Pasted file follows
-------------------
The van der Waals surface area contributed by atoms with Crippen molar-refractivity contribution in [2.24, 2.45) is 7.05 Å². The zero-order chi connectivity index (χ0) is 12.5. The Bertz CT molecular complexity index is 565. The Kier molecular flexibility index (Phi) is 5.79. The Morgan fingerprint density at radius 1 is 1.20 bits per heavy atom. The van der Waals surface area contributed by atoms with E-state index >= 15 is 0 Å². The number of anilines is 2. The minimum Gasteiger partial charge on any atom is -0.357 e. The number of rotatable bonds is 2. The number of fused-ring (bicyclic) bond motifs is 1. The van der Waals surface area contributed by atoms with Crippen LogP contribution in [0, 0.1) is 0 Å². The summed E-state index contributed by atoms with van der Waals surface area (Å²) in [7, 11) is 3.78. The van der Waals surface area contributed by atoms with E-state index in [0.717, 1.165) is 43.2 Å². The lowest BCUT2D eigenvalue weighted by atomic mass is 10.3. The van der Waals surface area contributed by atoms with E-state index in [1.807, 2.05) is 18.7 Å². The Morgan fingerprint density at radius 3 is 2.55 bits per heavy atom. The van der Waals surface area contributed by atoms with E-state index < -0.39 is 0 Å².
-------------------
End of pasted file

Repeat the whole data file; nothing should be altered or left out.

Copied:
The van der Waals surface area contributed by atoms with Crippen molar-refractivity contribution in [2.24, 2.45) is 7.05 Å². The zero-order chi connectivity index (χ0) is 12.5. The Bertz CT molecular complexity index is 565. The Kier molecular flexibility index (Phi) is 5.79. The Morgan fingerprint density at radius 1 is 1.20 bits per heavy atom. The van der Waals surface area contributed by atoms with E-state index >= 15 is 0 Å². The number of anilines is 2. The minimum Gasteiger partial charge on any atom is -0.357 e. The number of rotatable bonds is 2. The number of fused-ring (bicyclic) bond motifs is 1. The van der Waals surface area contributed by atoms with Crippen LogP contribution in [0, 0.1) is 0 Å². The summed E-state index contributed by atoms with van der Waals surface area (Å²) in [7, 11) is 3.78. The van der Waals surface area contributed by atoms with E-state index in [0.717, 1.165) is 43.2 Å². The lowest BCUT2D eigenvalue weighted by atomic mass is 10.3. The van der Waals surface area contributed by atoms with E-state index in [1.807, 2.05) is 18.7 Å². The Morgan fingerprint density at radius 3 is 2.55 bits per heavy atom. The van der Waals surface area contributed by atoms with E-state index < -0.39 is 0 Å².